Also…about water

Living off the grid puts you in closer touch with the basics of life, like water. To rinse out something large, or get any force of water pressure, I have to carry the piece down to the stream, squat by the side of the path and lean over. I’m usually wet by the time I’m done.

Our water comes froma  beautiful little spring, through a pipe and into a moss-lined natural basin. My dilemma was that I did not have a suitable pail to carry water when we arrived. The only pail was a two gallon plastic bucket with no bail or handle. If you’ve ever tried to carrya pitcher or jug or pot of water any distance in your arms you know the result. You are soaked from the shoulders down. I looked everywhere for some rope or heavy yarn or alarge piece of cloth.

And then it was like a revelation. We had two canvas carrier bags for groceries. I put the pail inside one and found it was the easiest possible way to carry the pail back, better than the original wire bail or handle. After years of carrying water in pails to sheep, why hadn’t I thought of it before? Also, if you have a dog and a water bucker, make sure to cover it or place it high so your friend doesn’t use it for a waterbowl. (I found my dog doing this.)

Now I wish for a rain barrel and matching eavestrough…that’sr ain gutters to Americans! Nothing is better than rain water for washing clothes or yourself, especially hair. Right now, I wash clothes just before a rainstorm and hang them on the line to get rinsed naturally! Sometimes they have to come in before dark and be hung beside the stove to dry as I’m cooking supper, but I’m in no hurry these days.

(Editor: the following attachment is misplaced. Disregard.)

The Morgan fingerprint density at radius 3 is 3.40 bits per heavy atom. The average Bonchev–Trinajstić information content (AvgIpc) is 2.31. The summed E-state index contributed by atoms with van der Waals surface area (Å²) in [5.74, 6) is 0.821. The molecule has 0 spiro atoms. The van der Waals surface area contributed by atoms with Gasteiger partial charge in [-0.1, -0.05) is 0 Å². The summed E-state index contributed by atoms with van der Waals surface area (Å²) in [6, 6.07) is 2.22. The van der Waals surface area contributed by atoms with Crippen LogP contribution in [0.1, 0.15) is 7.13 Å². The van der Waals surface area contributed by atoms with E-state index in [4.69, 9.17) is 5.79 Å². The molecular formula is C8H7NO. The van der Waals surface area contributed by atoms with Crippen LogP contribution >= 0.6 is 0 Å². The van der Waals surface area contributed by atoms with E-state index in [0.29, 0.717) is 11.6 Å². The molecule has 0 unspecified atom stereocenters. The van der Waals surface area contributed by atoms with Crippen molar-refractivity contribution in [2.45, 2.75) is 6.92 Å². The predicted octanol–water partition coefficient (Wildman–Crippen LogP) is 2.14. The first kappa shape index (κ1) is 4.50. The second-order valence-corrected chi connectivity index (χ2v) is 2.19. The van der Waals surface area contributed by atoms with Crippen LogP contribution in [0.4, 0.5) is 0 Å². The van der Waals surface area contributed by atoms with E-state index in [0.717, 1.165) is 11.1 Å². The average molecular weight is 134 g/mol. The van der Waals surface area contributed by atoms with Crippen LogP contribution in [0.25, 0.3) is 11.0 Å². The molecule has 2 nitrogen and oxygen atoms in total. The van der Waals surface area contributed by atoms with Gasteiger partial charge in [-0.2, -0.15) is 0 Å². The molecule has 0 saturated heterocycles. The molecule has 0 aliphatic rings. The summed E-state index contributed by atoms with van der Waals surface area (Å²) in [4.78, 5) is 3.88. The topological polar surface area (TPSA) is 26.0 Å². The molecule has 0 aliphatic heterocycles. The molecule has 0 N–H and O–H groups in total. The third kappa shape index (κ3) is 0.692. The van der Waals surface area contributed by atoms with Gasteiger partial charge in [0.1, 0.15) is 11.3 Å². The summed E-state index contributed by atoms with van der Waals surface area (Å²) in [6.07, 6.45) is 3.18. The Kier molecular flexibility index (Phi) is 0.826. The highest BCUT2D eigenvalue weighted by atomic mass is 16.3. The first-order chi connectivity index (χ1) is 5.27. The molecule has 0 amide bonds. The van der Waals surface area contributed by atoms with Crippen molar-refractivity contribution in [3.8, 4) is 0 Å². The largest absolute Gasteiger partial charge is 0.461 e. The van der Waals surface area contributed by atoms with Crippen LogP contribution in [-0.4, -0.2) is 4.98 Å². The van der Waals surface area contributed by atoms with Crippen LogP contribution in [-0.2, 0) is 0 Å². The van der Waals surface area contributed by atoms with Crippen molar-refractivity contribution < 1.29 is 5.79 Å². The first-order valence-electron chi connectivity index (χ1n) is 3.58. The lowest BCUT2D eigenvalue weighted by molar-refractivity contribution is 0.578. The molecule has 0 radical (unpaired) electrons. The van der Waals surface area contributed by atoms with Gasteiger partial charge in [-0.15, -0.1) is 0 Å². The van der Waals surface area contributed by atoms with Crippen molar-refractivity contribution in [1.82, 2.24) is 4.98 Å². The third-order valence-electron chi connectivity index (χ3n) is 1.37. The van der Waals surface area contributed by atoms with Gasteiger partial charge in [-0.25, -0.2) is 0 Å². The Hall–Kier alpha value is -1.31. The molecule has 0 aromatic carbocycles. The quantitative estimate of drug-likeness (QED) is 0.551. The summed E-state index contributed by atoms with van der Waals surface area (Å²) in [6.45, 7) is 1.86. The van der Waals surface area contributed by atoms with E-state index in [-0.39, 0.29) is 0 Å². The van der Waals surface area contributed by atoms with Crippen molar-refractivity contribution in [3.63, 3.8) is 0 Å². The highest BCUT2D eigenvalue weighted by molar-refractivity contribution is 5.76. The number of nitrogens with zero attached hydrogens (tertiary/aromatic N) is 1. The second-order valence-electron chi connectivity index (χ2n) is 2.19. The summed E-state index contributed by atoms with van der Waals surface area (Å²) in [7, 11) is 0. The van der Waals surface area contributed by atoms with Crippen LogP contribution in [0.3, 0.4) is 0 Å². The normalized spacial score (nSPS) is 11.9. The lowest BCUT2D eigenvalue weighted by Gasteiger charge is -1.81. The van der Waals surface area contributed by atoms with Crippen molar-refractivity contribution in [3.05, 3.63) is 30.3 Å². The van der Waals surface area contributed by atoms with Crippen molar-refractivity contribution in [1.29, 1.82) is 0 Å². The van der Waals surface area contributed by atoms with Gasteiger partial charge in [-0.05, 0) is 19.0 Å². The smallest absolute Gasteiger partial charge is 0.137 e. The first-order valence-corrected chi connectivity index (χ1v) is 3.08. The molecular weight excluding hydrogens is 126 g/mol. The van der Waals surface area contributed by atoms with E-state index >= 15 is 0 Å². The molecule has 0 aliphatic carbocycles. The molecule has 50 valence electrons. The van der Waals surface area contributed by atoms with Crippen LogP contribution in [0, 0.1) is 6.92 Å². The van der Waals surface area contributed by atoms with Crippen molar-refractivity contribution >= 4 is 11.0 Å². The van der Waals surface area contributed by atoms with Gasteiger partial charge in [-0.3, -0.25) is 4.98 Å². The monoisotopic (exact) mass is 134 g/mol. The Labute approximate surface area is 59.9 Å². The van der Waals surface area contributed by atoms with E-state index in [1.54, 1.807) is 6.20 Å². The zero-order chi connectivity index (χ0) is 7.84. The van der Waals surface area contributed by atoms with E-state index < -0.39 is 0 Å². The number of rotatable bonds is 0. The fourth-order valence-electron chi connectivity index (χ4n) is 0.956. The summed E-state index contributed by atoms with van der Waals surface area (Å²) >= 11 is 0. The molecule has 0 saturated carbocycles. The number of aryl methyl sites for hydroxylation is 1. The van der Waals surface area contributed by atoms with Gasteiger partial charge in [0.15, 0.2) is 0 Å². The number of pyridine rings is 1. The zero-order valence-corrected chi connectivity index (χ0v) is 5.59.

Needing a treadle machine

Off the grid, my free Pfaff isn’t much use. I used to use a treadle machine at the museum, but where does one find a good old foot-powered machine without paying the hefty price for a new one sent over from the States? A lot of the machines have been converted to decorative objects. The last one I saw for sale was $75 and in poor shape, with foot, belt and parts of the cabinet veneer missing!

Perhaps I need to sit down with the computer and do a search on the free classfieds, but doesn’t that seem a bit of a dichotomy…using hi speed internet on a digital computer to look for a people powered machine?

On Art and Artists

I used to be an artist. Galleries showed my work. People sometimes bought it. Some of it was impressionist landscape; moonlit winter scenes sold best. They had a Nordic charm to them, perhaps, a kind of hard-edged mysticism. I did a lot of collage, as well, a woman’s art, with religious and mythic themes. It didn’t sell much, but it was shown a lot.

And then I stopped. I didn’t need to create anymore, and art is a poor, secondhand kind of creation. I’ve read Bishop N.T. Wright on art and music, and it’s not that I disagree, but I no longer find much importance in it. Rarely do the creative arts transcend the ego of the artist.

And that would include me. Too much ego was involved, and in all honesty, I soured on the constant push to produce something that would sell. I didn’t care that Van Gogh sold almost nothing in his lifetime but is reckoned a genius. I agree, he was.  But he died an ill, suicidal, bitter-souled artist. Certainly, I am no Van Gogh in mood or talent.

I think I always disliked the creative compulsion. It is too selfish. I disliked the childish dare-you attitude of the art world, always pushing to shock and intimidate. I disliked the accolades given to both the outrageous and the sentimental.  I was dismayed by the messy personal lives of so many artists, by their arrogance and their introspection that made servants of their families.

Yet I appreciate a lot of art. We live with icons around us. They are constant prayer, a praying without ceasing that connects the subject, the iconographer and the viewer in the divine presence.